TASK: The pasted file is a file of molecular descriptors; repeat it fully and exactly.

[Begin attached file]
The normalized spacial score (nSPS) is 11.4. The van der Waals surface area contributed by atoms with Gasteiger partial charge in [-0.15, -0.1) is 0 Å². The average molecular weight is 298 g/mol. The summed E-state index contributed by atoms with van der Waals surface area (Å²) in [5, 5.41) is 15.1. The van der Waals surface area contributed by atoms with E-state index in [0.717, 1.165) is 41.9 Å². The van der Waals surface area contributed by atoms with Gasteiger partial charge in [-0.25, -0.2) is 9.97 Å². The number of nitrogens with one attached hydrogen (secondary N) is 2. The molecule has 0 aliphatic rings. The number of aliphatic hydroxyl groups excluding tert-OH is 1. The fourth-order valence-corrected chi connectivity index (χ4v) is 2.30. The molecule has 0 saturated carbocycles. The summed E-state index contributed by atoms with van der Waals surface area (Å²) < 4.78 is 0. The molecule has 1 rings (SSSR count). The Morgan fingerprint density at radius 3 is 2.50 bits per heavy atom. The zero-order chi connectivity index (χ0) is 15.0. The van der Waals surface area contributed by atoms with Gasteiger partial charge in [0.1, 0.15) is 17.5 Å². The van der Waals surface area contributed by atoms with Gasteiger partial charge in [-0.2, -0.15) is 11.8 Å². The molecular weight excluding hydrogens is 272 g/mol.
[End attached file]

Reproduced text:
The normalized spacial score (nSPS) is 11.4. The van der Waals surface area contributed by atoms with Gasteiger partial charge in [-0.15, -0.1) is 0 Å². The average molecular weight is 298 g/mol. The summed E-state index contributed by atoms with van der Waals surface area (Å²) in [5, 5.41) is 15.1. The van der Waals surface area contributed by atoms with E-state index in [0.717, 1.165) is 41.9 Å². The van der Waals surface area contributed by atoms with Gasteiger partial charge in [-0.25, -0.2) is 9.97 Å². The number of nitrogens with one attached hydrogen (secondary N) is 2. The molecule has 0 aliphatic rings. The number of aliphatic hydroxyl groups excluding tert-OH is 1. The fourth-order valence-corrected chi connectivity index (χ4v) is 2.30. The molecule has 0 saturated carbocycles. The summed E-state index contributed by atoms with van der Waals surface area (Å²) < 4.78 is 0. The molecule has 1 rings (SSSR count). The Morgan fingerprint density at radius 3 is 2.50 bits per heavy atom. The zero-order chi connectivity index (χ0) is 15.0. The van der Waals surface area contributed by atoms with Gasteiger partial charge in [0.1, 0.15) is 17.5 Å². The van der Waals surface area contributed by atoms with Gasteiger partial charge in [-0.2, -0.15) is 11.8 Å². The molecular weight excluding hydrogens is 272 g/mol.